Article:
Title: Twixt Dusk and Dawn

Author: FraidyCat

Disclaimer: Don't own 'em.


The morning sunlight streaked through the blinds Charlie had forgotten to close again, and hit him directly in the face. Refusing to open his eyes, he turned his head on the pillow, away from the glare, and was immediately assaulted by a wave of nausea and apparent jackhammer activity between his ears. He emitted a small moan, which tore through razor blades in his throat.

As he struggled in vain against full wakefulness, he became increasingly aware of things that hurt. His head, stomach and throat were just the beginning. He still hadn't opened his eyes, but now squeezed them so they were closed even tighter and tried to remember what day it was. Did he have to work today?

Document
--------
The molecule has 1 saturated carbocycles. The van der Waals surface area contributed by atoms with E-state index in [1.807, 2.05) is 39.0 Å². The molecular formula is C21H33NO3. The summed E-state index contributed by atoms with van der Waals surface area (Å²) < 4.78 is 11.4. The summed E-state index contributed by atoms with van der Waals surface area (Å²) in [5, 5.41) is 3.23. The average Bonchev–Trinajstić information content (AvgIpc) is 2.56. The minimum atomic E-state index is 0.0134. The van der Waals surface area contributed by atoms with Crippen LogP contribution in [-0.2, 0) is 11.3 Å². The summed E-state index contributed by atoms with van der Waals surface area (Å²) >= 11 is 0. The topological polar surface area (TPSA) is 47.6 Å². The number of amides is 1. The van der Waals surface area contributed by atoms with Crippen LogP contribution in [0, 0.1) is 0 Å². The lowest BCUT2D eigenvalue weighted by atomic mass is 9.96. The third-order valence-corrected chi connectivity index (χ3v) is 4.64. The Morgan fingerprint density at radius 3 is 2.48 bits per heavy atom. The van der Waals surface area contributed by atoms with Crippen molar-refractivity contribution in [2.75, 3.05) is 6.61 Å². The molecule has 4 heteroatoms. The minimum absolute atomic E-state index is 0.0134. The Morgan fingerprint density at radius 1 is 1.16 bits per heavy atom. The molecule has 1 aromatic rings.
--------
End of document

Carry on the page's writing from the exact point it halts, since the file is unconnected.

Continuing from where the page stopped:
He felt a hand on his shoulder. "Charlie?"

Charlie gasped while the sound bounced from one side of his head to the other. "Sssss", was all he could get out of his mouth.

Still, Don must have understood, and lowered his voice to a concerned whisper. "Buddy, open your eyes. Are you all right?"

Charlie felt a hand on his forehead, heard a quick intake of breath and rapid footsteps. He wished someone would close the blinds — maybe hang a blanket over the window. If he could just have dark, maybe he could sleep again.

He swam a little in the bed, trying to persuade his limbs to coordinate their efforts and propel him upward. The nausea was increasing, and he thought maybe he should get to the bathroom.

"Here. Let me help." Don was back, and he was gently pulling at Charlie's arm — so gently, so tenderly, Charlie thought it was a shame that his arm was going to come off in Don's hand anyway. Don would feel badly about that.

He moaned again and managed to roll over on his back, then pry his eyes open – literally, with his fingers. He could feel sticky sleep crust, and wondered briefly at the amount. The room spinned slowly, and everything was slightly out of focus. Eventually, he locked onto his brother.